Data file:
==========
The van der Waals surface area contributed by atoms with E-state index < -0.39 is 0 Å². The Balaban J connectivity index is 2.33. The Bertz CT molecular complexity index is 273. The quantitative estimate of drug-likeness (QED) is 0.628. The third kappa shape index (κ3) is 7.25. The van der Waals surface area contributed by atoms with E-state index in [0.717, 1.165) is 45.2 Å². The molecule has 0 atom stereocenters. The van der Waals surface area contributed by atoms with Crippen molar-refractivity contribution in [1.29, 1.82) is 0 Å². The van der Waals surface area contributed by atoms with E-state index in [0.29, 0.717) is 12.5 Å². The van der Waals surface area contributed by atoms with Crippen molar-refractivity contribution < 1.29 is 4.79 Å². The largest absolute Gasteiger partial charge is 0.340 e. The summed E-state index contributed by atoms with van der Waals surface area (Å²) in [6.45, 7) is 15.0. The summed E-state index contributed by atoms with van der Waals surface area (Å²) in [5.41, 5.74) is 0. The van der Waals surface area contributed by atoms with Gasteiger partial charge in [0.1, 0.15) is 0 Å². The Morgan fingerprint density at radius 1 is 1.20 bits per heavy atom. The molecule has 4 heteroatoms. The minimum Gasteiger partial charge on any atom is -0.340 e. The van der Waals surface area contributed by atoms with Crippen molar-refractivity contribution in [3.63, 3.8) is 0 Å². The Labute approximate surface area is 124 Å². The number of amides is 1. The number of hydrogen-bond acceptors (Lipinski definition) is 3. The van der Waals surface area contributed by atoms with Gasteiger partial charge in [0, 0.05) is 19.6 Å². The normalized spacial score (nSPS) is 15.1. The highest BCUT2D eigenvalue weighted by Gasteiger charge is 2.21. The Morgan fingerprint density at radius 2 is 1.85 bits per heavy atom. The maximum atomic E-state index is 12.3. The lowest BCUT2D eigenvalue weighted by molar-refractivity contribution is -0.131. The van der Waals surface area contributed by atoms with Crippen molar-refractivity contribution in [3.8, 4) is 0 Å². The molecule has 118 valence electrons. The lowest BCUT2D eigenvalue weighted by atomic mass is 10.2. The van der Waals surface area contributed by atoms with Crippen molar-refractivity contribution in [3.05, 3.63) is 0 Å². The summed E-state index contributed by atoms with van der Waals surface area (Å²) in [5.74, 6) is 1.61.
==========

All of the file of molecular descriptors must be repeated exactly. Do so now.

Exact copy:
The van der Waals surface area contributed by atoms with E-state index < -0.39 is 0 Å². The Balaban J connectivity index is 2.33. The Bertz CT molecular complexity index is 273. The quantitative estimate of drug-likeness (QED) is 0.628. The third kappa shape index (κ3) is 7.25. The van der Waals surface area contributed by atoms with E-state index in [0.717, 1.165) is 45.2 Å². The molecule has 0 atom stereocenters. The van der Waals surface area contributed by atoms with Crippen molar-refractivity contribution in [1.29, 1.82) is 0 Å². The van der Waals surface area contributed by atoms with E-state index in [0.29, 0.717) is 12.5 Å². The van der Waals surface area contributed by atoms with Crippen molar-refractivity contribution < 1.29 is 4.79 Å². The largest absolute Gasteiger partial charge is 0.340 e. The summed E-state index contributed by atoms with van der Waals surface area (Å²) in [6.45, 7) is 15.0. The summed E-state index contributed by atoms with van der Waals surface area (Å²) in [5.41, 5.74) is 0. The van der Waals surface area contributed by atoms with Gasteiger partial charge in [0.1, 0.15) is 0 Å². The Morgan fingerprint density at radius 1 is 1.20 bits per heavy atom. The molecule has 4 heteroatoms. The minimum Gasteiger partial charge on any atom is -0.340 e. The van der Waals surface area contributed by atoms with Crippen molar-refractivity contribution in [3.63, 3.8) is 0 Å². The Labute approximate surface area is 124 Å². The number of amides is 1. The number of hydrogen-bond acceptors (Lipinski definition) is 3. The van der Waals surface area contributed by atoms with Gasteiger partial charge in [0, 0.05) is 19.6 Å². The normalized spacial score (nSPS) is 15.1. The highest BCUT2D eigenvalue weighted by Gasteiger charge is 2.21. The Morgan fingerprint density at radius 2 is 1.85 bits per heavy atom. The maximum atomic E-state index is 12.3. The lowest BCUT2D eigenvalue weighted by molar-refractivity contribution is -0.131. The van der Waals surface area contributed by atoms with Crippen molar-refractivity contribution in [3.8, 4) is 0 Å². The molecule has 118 valence electrons. The lowest BCUT2D eigenvalue weighted by atomic mass is 10.2. The van der Waals surface area contributed by atoms with Crippen molar-refractivity contribution in [3.05, 3.63) is 0 Å². The summed E-state index contributed by atoms with van der Waals surface area (Å²) in [5.74, 6) is 1.61.